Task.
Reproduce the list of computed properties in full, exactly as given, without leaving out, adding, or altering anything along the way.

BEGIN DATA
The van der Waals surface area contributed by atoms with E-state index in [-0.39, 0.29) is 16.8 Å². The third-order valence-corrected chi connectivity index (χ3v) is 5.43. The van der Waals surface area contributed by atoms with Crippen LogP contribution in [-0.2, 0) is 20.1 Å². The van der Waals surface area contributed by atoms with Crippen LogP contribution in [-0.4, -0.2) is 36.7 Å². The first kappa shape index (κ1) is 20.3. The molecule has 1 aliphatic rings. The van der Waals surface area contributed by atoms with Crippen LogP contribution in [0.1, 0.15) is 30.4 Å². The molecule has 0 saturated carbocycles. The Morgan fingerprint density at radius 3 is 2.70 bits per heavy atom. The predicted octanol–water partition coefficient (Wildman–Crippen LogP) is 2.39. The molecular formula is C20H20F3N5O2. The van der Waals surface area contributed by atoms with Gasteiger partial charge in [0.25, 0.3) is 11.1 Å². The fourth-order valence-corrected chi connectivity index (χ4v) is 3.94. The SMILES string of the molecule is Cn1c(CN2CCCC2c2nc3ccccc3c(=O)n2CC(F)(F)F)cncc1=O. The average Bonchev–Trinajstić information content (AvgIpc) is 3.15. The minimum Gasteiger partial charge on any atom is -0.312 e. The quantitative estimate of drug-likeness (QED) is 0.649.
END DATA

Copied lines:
The van der Waals surface area contributed by atoms with E-state index in [-0.39, 0.29) is 16.8 Å². The third-order valence-corrected chi connectivity index (χ3v) is 5.43. The van der Waals surface area contributed by atoms with Crippen LogP contribution in [-0.2, 0) is 20.1 Å². The van der Waals surface area contributed by atoms with Crippen LogP contribution in [-0.4, -0.2) is 36.7 Å². The first kappa shape index (κ1) is 20.3. The molecule has 1 aliphatic rings. The van der Waals surface area contributed by atoms with Crippen LogP contribution in [0.1, 0.15) is 30.4 Å². The molecule has 0 saturated carbocycles. The Morgan fingerprint density at radius 3 is 2.70 bits per heavy atom. The predicted octanol–water partition coefficient (Wildman–Crippen LogP) is 2.39. The molecular formula is C20H20F3N5O2. The van der Waals surface area contributed by atoms with Gasteiger partial charge in [0.25, 0.3) is 11.1 Å². The fourth-order valence-corrected chi connectivity index (χ4v) is 3.94. The SMILES string of the molecule is Cn1c(CN2CCCC2c2nc3ccccc3c(=O)n2CC(F)(F)F)cncc1=O. The average Bonchev–Trinajstić information content (AvgIpc) is 3.15. The minimum Gasteiger partial charge on any atom is -0.312 e. The quantitative estimate of drug-likeness (QED) is 0.649.